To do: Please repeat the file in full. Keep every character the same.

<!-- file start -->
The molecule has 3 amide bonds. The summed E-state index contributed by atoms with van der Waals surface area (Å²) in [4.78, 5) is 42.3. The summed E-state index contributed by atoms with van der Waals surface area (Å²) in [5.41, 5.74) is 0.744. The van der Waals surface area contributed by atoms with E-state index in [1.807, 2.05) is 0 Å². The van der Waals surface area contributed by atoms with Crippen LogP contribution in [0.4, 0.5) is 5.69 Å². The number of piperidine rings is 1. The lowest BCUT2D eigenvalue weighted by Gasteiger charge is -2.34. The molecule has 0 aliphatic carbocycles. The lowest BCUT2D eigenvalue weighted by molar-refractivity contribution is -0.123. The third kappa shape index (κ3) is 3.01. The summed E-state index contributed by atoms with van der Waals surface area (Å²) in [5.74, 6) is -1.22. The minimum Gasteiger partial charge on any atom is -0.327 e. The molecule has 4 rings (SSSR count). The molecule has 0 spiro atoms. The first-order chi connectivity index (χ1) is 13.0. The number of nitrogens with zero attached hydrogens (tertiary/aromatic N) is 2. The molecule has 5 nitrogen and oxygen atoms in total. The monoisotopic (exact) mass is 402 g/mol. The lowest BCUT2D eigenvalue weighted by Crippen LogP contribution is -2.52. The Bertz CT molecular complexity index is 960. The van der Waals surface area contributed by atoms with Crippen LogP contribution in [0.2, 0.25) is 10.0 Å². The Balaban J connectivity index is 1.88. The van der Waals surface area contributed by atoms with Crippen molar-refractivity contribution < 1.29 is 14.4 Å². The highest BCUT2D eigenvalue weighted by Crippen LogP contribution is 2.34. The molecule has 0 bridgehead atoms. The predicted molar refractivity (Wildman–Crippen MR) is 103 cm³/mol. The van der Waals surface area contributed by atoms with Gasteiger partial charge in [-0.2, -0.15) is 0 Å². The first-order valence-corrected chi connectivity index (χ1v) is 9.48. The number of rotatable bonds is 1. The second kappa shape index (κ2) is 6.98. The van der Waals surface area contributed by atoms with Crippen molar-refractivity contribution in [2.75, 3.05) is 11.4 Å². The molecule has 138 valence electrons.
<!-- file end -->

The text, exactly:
The molecule has 3 amide bonds. The summed E-state index contributed by atoms with van der Waals surface area (Å²) in [4.78, 5) is 42.3. The summed E-state index contributed by atoms with van der Waals surface area (Å²) in [5.41, 5.74) is 0.744. The van der Waals surface area contributed by atoms with E-state index in [1.807, 2.05) is 0 Å². The van der Waals surface area contributed by atoms with Crippen LogP contribution in [0.4, 0.5) is 5.69 Å². The number of piperidine rings is 1. The lowest BCUT2D eigenvalue weighted by Gasteiger charge is -2.34. The molecule has 0 aliphatic carbocycles. The lowest BCUT2D eigenvalue weighted by molar-refractivity contribution is -0.123. The third kappa shape index (κ3) is 3.01. The summed E-state index contributed by atoms with van der Waals surface area (Å²) in [5.74, 6) is -1.22. The minimum Gasteiger partial charge on any atom is -0.327 e. The molecule has 4 rings (SSSR count). The molecule has 0 spiro atoms. The first-order chi connectivity index (χ1) is 13.0. The number of nitrogens with zero attached hydrogens (tertiary/aromatic N) is 2. The molecule has 5 nitrogen and oxygen atoms in total. The monoisotopic (exact) mass is 402 g/mol. The lowest BCUT2D eigenvalue weighted by Crippen LogP contribution is -2.52. The Bertz CT molecular complexity index is 960. The van der Waals surface area contributed by atoms with Crippen LogP contribution in [0.2, 0.25) is 10.0 Å². The Balaban J connectivity index is 1.88. The van der Waals surface area contributed by atoms with Crippen molar-refractivity contribution < 1.29 is 14.4 Å². The highest BCUT2D eigenvalue weighted by Crippen LogP contribution is 2.34. The molecule has 0 bridgehead atoms. The predicted molar refractivity (Wildman–Crippen MR) is 103 cm³/mol. The van der Waals surface area contributed by atoms with Gasteiger partial charge in [-0.2, -0.15) is 0 Å². The first-order valence-corrected chi connectivity index (χ1v) is 9.48. The number of rotatable bonds is 1. The second kappa shape index (κ2) is 6.98. The van der Waals surface area contributed by atoms with Crippen molar-refractivity contribution in [2.75, 3.05) is 11.4 Å². The molecule has 138 valence electrons.